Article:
According to the film's make-up expert, Ed French, it took four hours to apply the prosthetics to James Marsters to change him into Piccolo. At first, it took seventeen hours, but Marsters had difficulty breathing and Piccolo's look also seemed overdone, so some prosthetics were removed, thus shortening the time to four hours.
James Marsters discussed the look of Piccolo during the Grand Slam 2008 convention. He said the producers wanted to make Piccolo "more beautiful" than Marsters wanted him to be. Since the producers were not around when filming started, Marsters and the make-up artist changed the character's look to make him ugly, which would reflect Piccolo's rage from being imprisoned for so long. He said, "It would be better to be fired than mess up Piccolo."
Tom Welling, best known for his role as Clark Kent/Superman on the TV series Smallville (2001), was considered for the role of Goku. James Marsters, who played Piccolo in the film, had played his nemesis Milton Fine/Brainiac on that show.
Voice actor Christopher Sabat, who voiced the characters Piccolo and Shenron in Dragon Ball (1995), is credited as the voice of the Eternal Dragon Shenron in this film, even though his voice is not heard at all.
To prepare for his role as Son Goku, Justin Chatwin read all the Dragon Ball manga and "The Journey to the West," the Chinese literary classic which inspired the Dragonball saga; he practiced martial arts and acrobatics, and to get into Goku's character (a likeable child-man), he told jokes to fellow cast members between filming breaks to increase the rapport between them/their characters.
Goku is seen in a poster wearing a sweatshirt with Japanese characters on them. These characters (actually the same one repeated over and over) are the Japanese character "kame," which means "turtle." This was the symbol any student of Master Roshi (who is also known as the Turtle Hermit) would wear.
Since Bulma and Yamcha develop a relationship, it was important for Emmy Rossum that she establish a good bond with Joon Park, so they spent a lot of time together getting to know each other; when Rossum learned Park was a musician, the two of them traded favorite songs between them to enjoy. Rossum learned two things--"Because everyone's taste in music is so personal, I've found music a very good way to get to know someone," and that Park loves classic rock.
Dragonball: Evolution (2009) was one of the films that Fox Studios owned the rights to for years but had not green-lit production for. However, due to the Writer's Strike of 2007-2008, it was finally pushed into production (this was also the case for The X Files: I Want to Believe (2008)).
The filmmakers decided to keep the number of characters in the film to an absolute minimum for a tighter story and better characterization. Therefore, sentient animals like Oolong and Puar were removed for realism, and fan-favourites like Tien and Krillin were removed for better focus on the core characters.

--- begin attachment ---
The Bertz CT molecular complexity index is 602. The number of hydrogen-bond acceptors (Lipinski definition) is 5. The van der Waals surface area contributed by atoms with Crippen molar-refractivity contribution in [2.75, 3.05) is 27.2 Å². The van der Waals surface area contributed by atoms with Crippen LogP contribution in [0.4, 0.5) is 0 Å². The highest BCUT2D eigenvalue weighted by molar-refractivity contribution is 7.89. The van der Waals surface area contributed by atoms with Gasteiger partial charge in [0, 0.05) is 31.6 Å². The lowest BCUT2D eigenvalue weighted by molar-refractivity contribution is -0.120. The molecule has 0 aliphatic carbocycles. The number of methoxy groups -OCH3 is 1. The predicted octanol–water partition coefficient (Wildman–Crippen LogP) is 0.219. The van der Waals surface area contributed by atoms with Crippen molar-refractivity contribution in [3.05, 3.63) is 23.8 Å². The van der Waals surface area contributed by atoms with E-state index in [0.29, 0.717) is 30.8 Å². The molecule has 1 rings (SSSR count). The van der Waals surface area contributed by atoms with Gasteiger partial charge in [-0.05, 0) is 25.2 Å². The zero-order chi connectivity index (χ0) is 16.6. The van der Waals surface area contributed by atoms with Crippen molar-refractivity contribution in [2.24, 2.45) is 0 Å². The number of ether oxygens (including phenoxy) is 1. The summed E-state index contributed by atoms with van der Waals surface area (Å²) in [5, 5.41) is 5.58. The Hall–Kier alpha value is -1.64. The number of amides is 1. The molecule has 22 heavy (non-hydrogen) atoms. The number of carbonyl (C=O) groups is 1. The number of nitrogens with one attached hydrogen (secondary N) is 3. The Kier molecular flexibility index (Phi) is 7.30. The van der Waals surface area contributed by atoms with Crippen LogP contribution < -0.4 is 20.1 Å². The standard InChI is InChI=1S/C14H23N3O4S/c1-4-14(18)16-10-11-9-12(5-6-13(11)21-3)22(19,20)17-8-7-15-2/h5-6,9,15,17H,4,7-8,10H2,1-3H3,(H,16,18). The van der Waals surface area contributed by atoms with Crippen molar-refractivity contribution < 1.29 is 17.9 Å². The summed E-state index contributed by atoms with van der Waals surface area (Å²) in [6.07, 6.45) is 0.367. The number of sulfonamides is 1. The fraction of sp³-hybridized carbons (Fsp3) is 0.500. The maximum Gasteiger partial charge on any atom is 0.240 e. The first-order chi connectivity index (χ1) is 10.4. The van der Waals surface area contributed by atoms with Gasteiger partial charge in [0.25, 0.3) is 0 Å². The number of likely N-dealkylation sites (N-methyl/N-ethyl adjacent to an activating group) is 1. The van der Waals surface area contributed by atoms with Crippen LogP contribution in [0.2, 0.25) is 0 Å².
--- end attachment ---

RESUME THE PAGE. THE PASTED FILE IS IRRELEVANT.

Goku is instructed by Roshi to carry all of Roshi's luggage on his back, while keeping up with Bulma's vehicle. This is similar to an event in the "Dragon Ball" manga where Master Roshi instructs Goku and Krillin to train, wearing fifty-pound turtle shells on their backs.
According to James Marsters, his role of Piccolo is a complex, Shakespearean one: "He used to be a force of good, but he was imprisoned, making him very angry, and then he escapes...The cool thing is anybody who's seen Dragon Ball knows that Lord Piccolo transforms into THE Piccolo, and that is a whole other ball of wax; heroic wouldn't be the wrong term, but it's a long journey."
Joon Park admitted he did not think he was going to get the role of Yamcha, and joked, "Because I'm god in Korea, but a shit in the U.S." He auditioned for the role in nothing but shorts and a hat, but as soon as director James Wong took a look at him, Park landed the role.
In Dragon Ball: Doragon bôru (1986), Goku was a 12-year-old at the beginning of the story and 15 when he fought King Piccolo, but in this movie, Dragonball: Evolution (2009), he was made to be 18. He also does not have a tail in the film.
Justin Chatwin considered it an honor to play Son Goku, saying, "He is a very important and epic character. He is always seeing the positive side of things, does good things, and always tries to help and take care of the weak, not only pursuing his power. He is a dependable and loving man, as well as a boy." However, when Mexican media reporters approached him about the film during production, Chatwin quietly and nervously praised the film's take on the famous franchise.
During the early days of filming, pictures were released to a Mexican newspaper called "Record." In that paper, a full rundown of what Dragonball was to be about, as well as information on its director, James Wong, were given. However, the pictures labeled as "the Director" and "actors" were nothing more than simple extras. In fact, the picture of the supposed director was that of a chubby, white, blond haired extra, a huge contrast to James Wong, who is, of course, a slim, Asian man.